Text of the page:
So, this past week was a milestone for me, because I finally started to think about how videos can help with teaching, especially if you are now transitioning to online classes. Covid-19 may have started us having to learn about how to teach online, but I was part of a Zoom conference call last week where a San Francisco school is really taking it to another level! I was really impressed by this school, they really worked together, cared for one another, and were even willing to help veteran teachers like me learn more about online teaching – video being a huge part.
So here was a video I quickly put together (well, my husband did the editing) which I added to the Cultural Curriculum Week 31 Day 2. Check it out…
I’m still offering FREE access for Covid-19 stay-at-home teachers and parents, but once the Curriculum is Membership only you’ll need to be a member to see this. I do have it on my channel on YouTube, so you cane see the video without the curriculum content (plus I’ll leave it here in the blog).
So, in Week 31 Day 2, in the First Circle for Zoology 42, we discuss snails. The lesson looks like this:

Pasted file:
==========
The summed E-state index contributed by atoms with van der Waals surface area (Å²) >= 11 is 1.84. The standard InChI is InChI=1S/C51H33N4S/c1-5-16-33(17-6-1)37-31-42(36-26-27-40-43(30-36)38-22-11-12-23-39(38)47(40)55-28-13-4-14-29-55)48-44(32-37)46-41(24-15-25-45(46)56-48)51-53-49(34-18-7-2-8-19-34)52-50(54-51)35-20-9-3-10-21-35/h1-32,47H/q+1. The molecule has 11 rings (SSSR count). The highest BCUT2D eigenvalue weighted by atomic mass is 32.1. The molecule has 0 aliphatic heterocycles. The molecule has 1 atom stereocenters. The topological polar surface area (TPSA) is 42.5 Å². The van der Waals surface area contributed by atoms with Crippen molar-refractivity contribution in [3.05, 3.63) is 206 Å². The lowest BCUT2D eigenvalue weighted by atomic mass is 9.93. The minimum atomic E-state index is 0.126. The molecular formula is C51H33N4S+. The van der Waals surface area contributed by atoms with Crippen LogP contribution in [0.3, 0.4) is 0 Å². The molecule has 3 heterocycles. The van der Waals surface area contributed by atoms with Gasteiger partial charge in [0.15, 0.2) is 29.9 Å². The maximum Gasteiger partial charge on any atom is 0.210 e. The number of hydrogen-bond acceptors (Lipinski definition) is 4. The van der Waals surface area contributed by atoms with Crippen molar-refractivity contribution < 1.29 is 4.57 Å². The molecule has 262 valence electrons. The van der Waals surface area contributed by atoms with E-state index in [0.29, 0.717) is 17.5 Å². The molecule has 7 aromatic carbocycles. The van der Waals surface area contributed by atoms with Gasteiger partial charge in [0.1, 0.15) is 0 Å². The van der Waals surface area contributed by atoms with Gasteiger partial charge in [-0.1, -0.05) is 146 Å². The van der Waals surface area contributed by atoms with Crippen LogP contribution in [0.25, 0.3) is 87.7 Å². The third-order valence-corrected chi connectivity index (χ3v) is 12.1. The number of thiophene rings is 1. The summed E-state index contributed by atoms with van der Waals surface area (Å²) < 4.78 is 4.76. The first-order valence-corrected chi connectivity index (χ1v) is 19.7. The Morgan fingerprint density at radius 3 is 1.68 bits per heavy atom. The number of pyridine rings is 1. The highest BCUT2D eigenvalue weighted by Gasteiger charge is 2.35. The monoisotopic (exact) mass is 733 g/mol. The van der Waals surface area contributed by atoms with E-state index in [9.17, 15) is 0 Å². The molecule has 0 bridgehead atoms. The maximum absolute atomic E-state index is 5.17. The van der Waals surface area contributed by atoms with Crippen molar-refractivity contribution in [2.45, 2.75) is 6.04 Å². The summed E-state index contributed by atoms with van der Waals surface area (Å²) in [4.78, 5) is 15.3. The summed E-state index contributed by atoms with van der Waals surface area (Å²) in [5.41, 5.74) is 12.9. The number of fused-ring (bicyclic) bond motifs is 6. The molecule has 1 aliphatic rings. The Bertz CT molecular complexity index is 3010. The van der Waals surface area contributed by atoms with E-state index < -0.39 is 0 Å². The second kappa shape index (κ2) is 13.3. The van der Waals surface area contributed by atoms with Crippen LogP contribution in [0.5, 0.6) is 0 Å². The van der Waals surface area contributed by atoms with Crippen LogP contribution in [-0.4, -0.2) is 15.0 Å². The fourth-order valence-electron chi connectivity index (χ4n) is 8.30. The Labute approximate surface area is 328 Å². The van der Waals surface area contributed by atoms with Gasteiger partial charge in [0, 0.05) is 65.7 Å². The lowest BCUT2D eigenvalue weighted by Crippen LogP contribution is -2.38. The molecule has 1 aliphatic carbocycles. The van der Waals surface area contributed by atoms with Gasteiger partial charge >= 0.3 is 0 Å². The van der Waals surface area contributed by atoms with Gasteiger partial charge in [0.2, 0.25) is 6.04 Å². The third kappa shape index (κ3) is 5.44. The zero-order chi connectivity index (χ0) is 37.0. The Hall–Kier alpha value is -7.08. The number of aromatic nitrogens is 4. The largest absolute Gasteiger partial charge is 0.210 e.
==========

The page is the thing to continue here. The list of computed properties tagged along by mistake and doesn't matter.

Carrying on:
We have been talking about different invertebrate groups of animal. Last month we talked about insects and arachnids. How many body parts do insects have? What about a spider? Today we are going to talk about another group that are called mollusks. Mollusks are animals like mussels, clams, slugs, and snails. Their name means “soft”, because mollusks do not have any skeletons. Many mollusks have shells made of calcium to help protect them. Most mollusks live in the ocean, but some kinds of snails and slugs live on the land. Today we are going to talk about snails, those that live on the land.
The body of the snail is long, moist,and slimy. It has a shell to help protect it’s soft body. If a snail is disturbed it can pull its body back inside the shell.If the weather is dry a snail will pull itself inside the shell and seal it. This protects the snails body from drying up. Snails hibernate in the winter. They are active at night. They do not like hot dry days. They like moist humid days, ones that are cloudy.
Let’s look at a snail. The eyes are on the tips of the tentacles. A snail has two pairs of tentacles on its head. the eyes are on the longer pair.The smaller pair help it to smell and feel its way around. A snail moves by creeping along a flat foot underneath the body. Snails can have different shaped shells. It can be a rounded shell or maybe a flat one. The shell help to protect the snail. What do snails eat? They like to eat living plants as well as decaying ones. They also chew on fruits.
As a baby snail grows its shell grows too. There are some other animals that like to eat snails. Ground beetles, snakes, toads, turtles, and some birds eat snails. Snails can be fun to watch. Have you seen any snails in your yard or other places?Excerpt of Week 31 Day 2
Of course, I have photos too, but I added this video to really show how the snail looks, moves, sees, etc. I thought it was really informative! What do ou think?